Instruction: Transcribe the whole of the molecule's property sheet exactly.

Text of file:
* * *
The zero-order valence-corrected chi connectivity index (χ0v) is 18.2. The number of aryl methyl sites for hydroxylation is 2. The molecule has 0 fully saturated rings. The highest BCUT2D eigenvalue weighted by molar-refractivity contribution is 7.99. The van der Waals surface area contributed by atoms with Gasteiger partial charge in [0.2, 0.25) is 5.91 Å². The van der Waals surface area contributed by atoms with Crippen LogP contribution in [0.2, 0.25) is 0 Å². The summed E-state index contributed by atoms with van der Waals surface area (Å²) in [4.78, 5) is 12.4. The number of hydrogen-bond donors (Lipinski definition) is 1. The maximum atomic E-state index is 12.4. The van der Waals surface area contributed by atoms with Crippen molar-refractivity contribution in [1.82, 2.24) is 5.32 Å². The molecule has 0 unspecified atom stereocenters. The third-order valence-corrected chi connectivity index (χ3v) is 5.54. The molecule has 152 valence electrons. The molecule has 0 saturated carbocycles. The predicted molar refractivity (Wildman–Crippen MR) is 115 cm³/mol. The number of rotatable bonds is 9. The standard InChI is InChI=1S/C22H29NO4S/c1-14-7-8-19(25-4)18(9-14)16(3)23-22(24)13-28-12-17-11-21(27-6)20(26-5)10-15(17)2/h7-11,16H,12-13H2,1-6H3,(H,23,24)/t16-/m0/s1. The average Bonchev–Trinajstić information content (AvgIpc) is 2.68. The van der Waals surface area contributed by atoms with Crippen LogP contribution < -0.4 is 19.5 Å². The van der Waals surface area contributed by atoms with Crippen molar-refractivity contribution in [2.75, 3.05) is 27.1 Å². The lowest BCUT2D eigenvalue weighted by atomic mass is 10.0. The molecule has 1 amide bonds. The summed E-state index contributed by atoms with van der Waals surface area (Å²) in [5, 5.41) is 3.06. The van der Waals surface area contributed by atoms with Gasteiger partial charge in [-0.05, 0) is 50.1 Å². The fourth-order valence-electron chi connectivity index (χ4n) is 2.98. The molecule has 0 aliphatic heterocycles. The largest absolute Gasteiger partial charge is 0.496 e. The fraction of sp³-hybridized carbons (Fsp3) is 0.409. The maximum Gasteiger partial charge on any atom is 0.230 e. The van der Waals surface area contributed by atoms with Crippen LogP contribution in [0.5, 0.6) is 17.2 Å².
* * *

The zero-order valence-corrected chi connectivity index (χ0v) is 18.2. The number of aryl methyl sites for hydroxylation is 2. The molecule has 0 fully saturated rings. The highest BCUT2D eigenvalue weighted by molar-refractivity contribution is 7.99. The van der Waals surface area contributed by atoms with Gasteiger partial charge in [0.2, 0.25) is 5.91 Å². The van der Waals surface area contributed by atoms with Crippen LogP contribution in [0.2, 0.25) is 0 Å². The summed E-state index contributed by atoms with van der Waals surface area (Å²) in [4.78, 5) is 12.4. The number of hydrogen-bond donors (Lipinski definition) is 1. The maximum atomic E-state index is 12.4. The van der Waals surface area contributed by atoms with Crippen molar-refractivity contribution in [1.82, 2.24) is 5.32 Å². The molecule has 0 unspecified atom stereocenters. The third-order valence-corrected chi connectivity index (χ3v) is 5.54. The molecule has 152 valence electrons. The molecule has 0 saturated carbocycles. The predicted molar refractivity (Wildman–Crippen MR) is 115 cm³/mol. The number of rotatable bonds is 9. The standard InChI is InChI=1S/C22H29NO4S/c1-14-7-8-19(25-4)18(9-14)16(3)23-22(24)13-28-12-17-11-21(27-6)20(26-5)10-15(17)2/h7-11,16H,12-13H2,1-6H3,(H,23,24)/t16-/m0/s1. The average Bonchev–Trinajstić information content (AvgIpc) is 2.68. The van der Waals surface area contributed by atoms with Crippen LogP contribution < -0.4 is 19.5 Å². The van der Waals surface area contributed by atoms with Crippen molar-refractivity contribution in [2.75, 3.05) is 27.1 Å². The lowest BCUT2D eigenvalue weighted by atomic mass is 10.0. The molecule has 1 amide bonds. The summed E-state index contributed by atoms with van der Waals surface area (Å²) in [5, 5.41) is 3.06. The van der Waals surface area contributed by atoms with Gasteiger partial charge in [-0.05, 0) is 50.1 Å². The fourth-order valence-electron chi connectivity index (χ4n) is 2.98. The molecule has 0 aliphatic heterocycles. The largest absolute Gasteiger partial charge is 0.496 e. The fraction of sp³-hybridized carbons (Fsp3) is 0.409. The maximum Gasteiger partial charge on any atom is 0.230 e. The van der Waals surface area contributed by atoms with Crippen LogP contribution in [0.5, 0.6) is 17.2 Å².